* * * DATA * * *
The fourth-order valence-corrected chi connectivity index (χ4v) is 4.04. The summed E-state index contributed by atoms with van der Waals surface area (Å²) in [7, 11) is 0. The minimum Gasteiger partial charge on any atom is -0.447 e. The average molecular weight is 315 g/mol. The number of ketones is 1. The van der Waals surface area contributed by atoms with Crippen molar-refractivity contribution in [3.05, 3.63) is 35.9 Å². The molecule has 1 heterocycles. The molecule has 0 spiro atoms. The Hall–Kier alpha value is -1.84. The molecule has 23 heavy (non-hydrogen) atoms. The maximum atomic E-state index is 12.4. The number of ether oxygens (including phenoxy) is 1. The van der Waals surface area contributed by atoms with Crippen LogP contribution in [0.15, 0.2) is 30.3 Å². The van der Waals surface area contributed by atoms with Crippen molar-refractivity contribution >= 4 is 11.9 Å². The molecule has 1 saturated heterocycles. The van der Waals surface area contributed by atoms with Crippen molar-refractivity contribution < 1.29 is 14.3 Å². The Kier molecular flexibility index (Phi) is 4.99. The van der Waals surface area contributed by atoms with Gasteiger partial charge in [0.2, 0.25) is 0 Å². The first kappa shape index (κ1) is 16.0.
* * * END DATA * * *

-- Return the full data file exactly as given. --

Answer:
The fourth-order valence-corrected chi connectivity index (χ4v) is 4.04. The summed E-state index contributed by atoms with van der Waals surface area (Å²) in [7, 11) is 0. The minimum Gasteiger partial charge on any atom is -0.447 e. The average molecular weight is 315 g/mol. The number of ketones is 1. The van der Waals surface area contributed by atoms with Crippen molar-refractivity contribution in [3.05, 3.63) is 35.9 Å². The molecule has 1 heterocycles. The molecule has 0 spiro atoms. The Hall–Kier alpha value is -1.84. The molecule has 23 heavy (non-hydrogen) atoms. The maximum atomic E-state index is 12.4. The number of ether oxygens (including phenoxy) is 1. The van der Waals surface area contributed by atoms with Crippen LogP contribution in [0.15, 0.2) is 30.3 Å². The van der Waals surface area contributed by atoms with Crippen molar-refractivity contribution >= 4 is 11.9 Å². The molecule has 1 saturated heterocycles. The van der Waals surface area contributed by atoms with Crippen molar-refractivity contribution < 1.29 is 14.3 Å². The Kier molecular flexibility index (Phi) is 4.99. The van der Waals surface area contributed by atoms with Gasteiger partial charge in [0.2, 0.25) is 0 Å². The first kappa shape index (κ1) is 16.0.